Abraham Lincoln said the purpose of the Veterans Administration (VA) was to "care for him who shall have borne the battle." However, the wars in Iraq and Afghanistan have pushed the VA further behind in that mission, and today there are a million veterans waiting for the VA to handle their disability claims.
In a recent 60 Minutes investigative report, the V.A.'s Deputy Undersecretary for benefits (Michael Walcoff) said he is aware that disabled veterans view the V.A. as an adversary, and not an advocate. He further states that the V.A. has been doing a lot of things over the last year to try to convince veterans that the V.A. is interested in the welfare of disabled veterans.
The question that begs explanation is, "Where do the perceptions that the V.A. doesn't care about our veterans come from?" When 60 Minutes pressed the Deputy Undersecretary for an answer, he responded by saying he "didn't know, but is aware of them."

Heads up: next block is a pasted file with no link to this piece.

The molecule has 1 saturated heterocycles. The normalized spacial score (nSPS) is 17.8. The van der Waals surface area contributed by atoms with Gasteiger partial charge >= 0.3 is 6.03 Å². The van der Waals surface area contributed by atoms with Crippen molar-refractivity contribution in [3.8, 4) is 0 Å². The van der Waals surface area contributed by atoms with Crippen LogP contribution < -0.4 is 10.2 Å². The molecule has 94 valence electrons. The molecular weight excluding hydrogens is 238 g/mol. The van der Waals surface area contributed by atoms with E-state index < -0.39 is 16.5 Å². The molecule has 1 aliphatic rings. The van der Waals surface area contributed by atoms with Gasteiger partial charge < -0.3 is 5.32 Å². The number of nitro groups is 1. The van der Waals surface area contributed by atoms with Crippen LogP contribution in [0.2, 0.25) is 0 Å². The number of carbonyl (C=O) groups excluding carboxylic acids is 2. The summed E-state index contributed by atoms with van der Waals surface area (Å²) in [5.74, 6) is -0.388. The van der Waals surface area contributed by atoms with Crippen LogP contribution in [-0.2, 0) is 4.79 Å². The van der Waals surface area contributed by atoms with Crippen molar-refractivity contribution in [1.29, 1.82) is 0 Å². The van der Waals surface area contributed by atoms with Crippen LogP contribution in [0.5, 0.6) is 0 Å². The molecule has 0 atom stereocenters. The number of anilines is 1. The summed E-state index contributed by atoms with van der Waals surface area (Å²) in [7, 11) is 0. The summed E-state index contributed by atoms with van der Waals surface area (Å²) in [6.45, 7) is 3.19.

And while there is plenty of justification for the negative attitude veterans have toward the V.A., it wouldn't be entirely accurate to say that the V.A. doesn't care about vets. There are certainly good people within the V.A. who want to see disabled veterans get the benefits they deserve; however, the system is so badly broken that no one is quite sure how to repair it.
One of the most recent steps the V.A. has taken is to expand their Disability Evaluation System program. This is only one of many steps that need to be taken to properly address the problems facing our disabled U.S. veterans.